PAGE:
Tips on how to prepare a good proposal
Here are some tips to help you prepare your submission to AIEC.
Think of the best format for your presentation
The conference is offering different types of presentation and session formats, so you need to keep the target audience in mind when deciding the most appropriate delivery format. For example, if your proposal would only appeal to a very small number of people (under 30) you’ll have a better chance to be accepted if you consider presenting the information as a lightning presentation.
To maximise the chances of your proposal being accepted, we encourage you to consider submitting the proposal for a '25 presentation or a 5 minute lightning presentation (not just one or the other).
Think of your target audience
While there are certainly topics that are so niche that we can’t accept them due to the limited audience, there is also the risk of being so general we can’t see attendees getting enough concrete learning outcomes from the presentation. Before you conceptualise your proposal, think about the intended audience and what they will want to hear/learn. Who is this proposal for? What will they take away from the session? Will they be able to use the information presented and apply it in their own institutions and at work?
Ensure the title abstract and learning objectives accurately reflect what you will present in your session
Your title and abstract will be published in the online conference program and in the conference app. Delegates may decide whether or not to attend your session based on the abstract, or just the title. It is important that delegates are not ‘misled’ and that your abstract and title truly reflects the content that will be delivered in your session.
Go straight to the point
The abstract is only 150 words, so it’s important that you get straight to the point and tell us what your presentation (poster, cafe session or panel) will address. Don’t just set up the question or state the obvious, make sure the abstract conveys what content you will be presenting or talking about and what will be the takeaways for the audience.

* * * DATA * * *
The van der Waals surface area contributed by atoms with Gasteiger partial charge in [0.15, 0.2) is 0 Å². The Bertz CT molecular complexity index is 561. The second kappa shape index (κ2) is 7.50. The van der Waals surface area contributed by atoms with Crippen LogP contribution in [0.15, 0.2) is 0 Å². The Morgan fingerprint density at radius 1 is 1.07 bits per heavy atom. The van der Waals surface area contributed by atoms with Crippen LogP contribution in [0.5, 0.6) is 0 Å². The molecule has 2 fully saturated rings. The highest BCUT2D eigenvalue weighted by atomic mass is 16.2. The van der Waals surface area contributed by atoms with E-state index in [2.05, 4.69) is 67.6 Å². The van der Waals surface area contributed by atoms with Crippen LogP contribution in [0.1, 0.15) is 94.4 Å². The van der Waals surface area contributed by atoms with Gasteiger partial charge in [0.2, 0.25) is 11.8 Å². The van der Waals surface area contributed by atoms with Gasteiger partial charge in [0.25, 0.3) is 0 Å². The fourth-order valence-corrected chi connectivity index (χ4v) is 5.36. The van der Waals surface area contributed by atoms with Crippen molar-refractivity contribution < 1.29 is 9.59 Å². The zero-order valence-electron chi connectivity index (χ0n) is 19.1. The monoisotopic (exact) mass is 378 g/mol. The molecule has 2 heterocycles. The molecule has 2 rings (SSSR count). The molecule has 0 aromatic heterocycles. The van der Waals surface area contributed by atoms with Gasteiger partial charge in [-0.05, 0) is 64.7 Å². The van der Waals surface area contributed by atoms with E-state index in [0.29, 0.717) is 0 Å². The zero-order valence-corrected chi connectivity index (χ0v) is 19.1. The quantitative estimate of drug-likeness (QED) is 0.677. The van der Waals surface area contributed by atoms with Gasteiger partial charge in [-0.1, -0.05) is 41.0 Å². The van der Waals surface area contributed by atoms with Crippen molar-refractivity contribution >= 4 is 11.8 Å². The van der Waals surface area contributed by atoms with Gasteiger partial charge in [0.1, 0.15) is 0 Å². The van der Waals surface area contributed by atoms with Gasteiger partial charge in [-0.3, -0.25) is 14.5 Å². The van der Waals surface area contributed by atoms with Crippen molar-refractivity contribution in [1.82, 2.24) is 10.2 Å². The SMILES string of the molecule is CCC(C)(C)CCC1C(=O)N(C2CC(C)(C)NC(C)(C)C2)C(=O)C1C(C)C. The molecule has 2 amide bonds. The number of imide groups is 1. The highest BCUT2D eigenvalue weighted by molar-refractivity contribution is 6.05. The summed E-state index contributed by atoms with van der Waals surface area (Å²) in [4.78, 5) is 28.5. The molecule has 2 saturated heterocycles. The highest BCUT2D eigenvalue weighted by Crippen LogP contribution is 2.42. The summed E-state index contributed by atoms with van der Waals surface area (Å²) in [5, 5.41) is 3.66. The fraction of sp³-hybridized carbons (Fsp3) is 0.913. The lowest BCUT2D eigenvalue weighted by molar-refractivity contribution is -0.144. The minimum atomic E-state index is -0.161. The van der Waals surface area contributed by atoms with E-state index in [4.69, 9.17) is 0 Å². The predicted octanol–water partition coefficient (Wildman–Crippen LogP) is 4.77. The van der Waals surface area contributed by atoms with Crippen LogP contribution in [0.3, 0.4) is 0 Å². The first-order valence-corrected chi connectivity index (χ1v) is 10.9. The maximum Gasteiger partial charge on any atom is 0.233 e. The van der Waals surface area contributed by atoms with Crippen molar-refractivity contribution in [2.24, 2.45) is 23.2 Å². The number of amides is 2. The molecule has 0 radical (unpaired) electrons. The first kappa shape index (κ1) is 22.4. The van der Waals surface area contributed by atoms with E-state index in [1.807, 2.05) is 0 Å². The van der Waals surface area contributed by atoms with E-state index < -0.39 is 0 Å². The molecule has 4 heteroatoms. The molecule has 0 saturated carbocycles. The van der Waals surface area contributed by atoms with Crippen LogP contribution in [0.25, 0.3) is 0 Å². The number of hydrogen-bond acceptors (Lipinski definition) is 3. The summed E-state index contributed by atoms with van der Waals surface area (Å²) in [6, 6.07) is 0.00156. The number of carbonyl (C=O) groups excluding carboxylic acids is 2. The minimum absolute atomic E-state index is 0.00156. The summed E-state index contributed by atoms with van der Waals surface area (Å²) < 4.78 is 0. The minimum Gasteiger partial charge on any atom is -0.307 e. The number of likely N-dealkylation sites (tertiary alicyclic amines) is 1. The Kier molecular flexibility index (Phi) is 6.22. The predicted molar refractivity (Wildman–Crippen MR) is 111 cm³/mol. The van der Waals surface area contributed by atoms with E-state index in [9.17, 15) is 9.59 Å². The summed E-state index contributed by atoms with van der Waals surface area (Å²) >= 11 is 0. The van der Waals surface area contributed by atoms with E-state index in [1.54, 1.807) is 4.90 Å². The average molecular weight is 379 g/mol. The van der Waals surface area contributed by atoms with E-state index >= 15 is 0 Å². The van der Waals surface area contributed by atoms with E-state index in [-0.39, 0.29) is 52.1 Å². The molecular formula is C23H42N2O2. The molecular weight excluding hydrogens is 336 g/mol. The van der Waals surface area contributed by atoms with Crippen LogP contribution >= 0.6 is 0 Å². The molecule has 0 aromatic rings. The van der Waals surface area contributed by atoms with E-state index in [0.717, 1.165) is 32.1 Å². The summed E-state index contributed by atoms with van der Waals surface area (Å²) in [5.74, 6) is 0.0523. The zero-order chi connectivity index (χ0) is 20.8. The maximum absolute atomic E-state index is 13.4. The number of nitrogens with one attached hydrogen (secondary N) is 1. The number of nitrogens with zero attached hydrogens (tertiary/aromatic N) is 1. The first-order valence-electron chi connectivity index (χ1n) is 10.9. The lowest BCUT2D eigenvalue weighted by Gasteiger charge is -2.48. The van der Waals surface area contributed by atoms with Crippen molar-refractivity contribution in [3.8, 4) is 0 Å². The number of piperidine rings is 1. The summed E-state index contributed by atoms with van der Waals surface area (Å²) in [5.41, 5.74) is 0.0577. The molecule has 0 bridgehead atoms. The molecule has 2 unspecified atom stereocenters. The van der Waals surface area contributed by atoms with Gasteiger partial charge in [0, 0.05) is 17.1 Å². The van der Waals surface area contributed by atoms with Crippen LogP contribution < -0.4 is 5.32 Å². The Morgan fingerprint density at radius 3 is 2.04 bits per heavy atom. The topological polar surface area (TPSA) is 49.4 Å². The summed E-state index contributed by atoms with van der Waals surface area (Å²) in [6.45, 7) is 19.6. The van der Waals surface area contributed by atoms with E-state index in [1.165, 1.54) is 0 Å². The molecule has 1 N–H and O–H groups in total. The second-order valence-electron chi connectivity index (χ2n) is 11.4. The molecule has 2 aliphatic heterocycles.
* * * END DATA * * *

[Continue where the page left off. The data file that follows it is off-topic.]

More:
Ensure your title can stand alone
It’s common to go for the quirky or goofy title, to the detriment of a meaningful, albeit slightly more boring title. While an ‘out of the box’ title can sometimes be the right way to go (there have been great examples in the past), please ask yourself first whether this title can stand alone, and whether it provides readers a good idea of what the presentation will be about, without having to read the abstract. The printed ‘pocket planner’ at the conference will only include the title of your presentation (not the full abstract), so it’s important to think about the ‘content’ of your title. (Note: the abstract will be available online and through the conference app).
Clearly articulate the learning outcomes of your presentation or session
Ensure that you clearly outline the key learning outcomes for delegates attending your session. This information will be key for reviewers to determine whether there is a practical application to your presentation, cafe or panel. What will delegates learn from your presentation?
Prepare your proposal offline
Only the primary contacts and primary speakers will be able to read/edit it in X-CD Submission System. If you have more than one speaker, consider uploading the proposal preparation form to Google Documents, Dropbox or another document sharing service, so that you and all your co-presenters can all view and make changes to the proposal before you submit it online.
Don’t give us a sales pitch
Speakers from specific companies or company representatives that may appear on the program are chosen because they are bringing lessons learned from a peer-to-peer perspective, and not because they are delivering a sales pitch. The main challenge for you, especially if you work in the PR or marketing department of your organisation, will be to figure out how your talk can contribute to the industry, and articulate that. It’s about what you’ve learned, not about how great your product is.
Make sure you complete all speaker profiles
One common reason for rejection is that not all speakers are confirmed at the time of submission. This can sometimes mean the difference between getting your proposal accepted or not. To make sure that all speaker profiles are created and updated correctly, get your co-speakers to create their own profile before you add them as speakers. Anyone can create a speaker profile at any time in the X-CD system. Once you create a profile, you then have a login password, and can edit the information on your profile at any time. By asking your co-speakers to create their own details, it could also save you time.
Avoid common reasons for rejection
Before you develop and submit your proposal, please read and understand the review and selection criteria. It will give you a better understanding of what the committee is looking for, which abstracts stand out, and what are the common reasons for rejection.
Read session abstracts from previous conferences
Before you start your proposal, read examples of sessions on the website from our previous conferences. It will give you a good idea of the tone, topics and angles that tend to fit the conference. We want to avoid repeating the exact topics from one year to the next, so we suggest the reading as background only, as it’s good way to get of a sense of what the titles and abstracts should focus on.
21 January - Online submission opens
1 March - Online submission closes
May - Call for proposals notifications
4 June - Registration opens
1 August - Early bird registration closes
15 October 2019 - Conference starts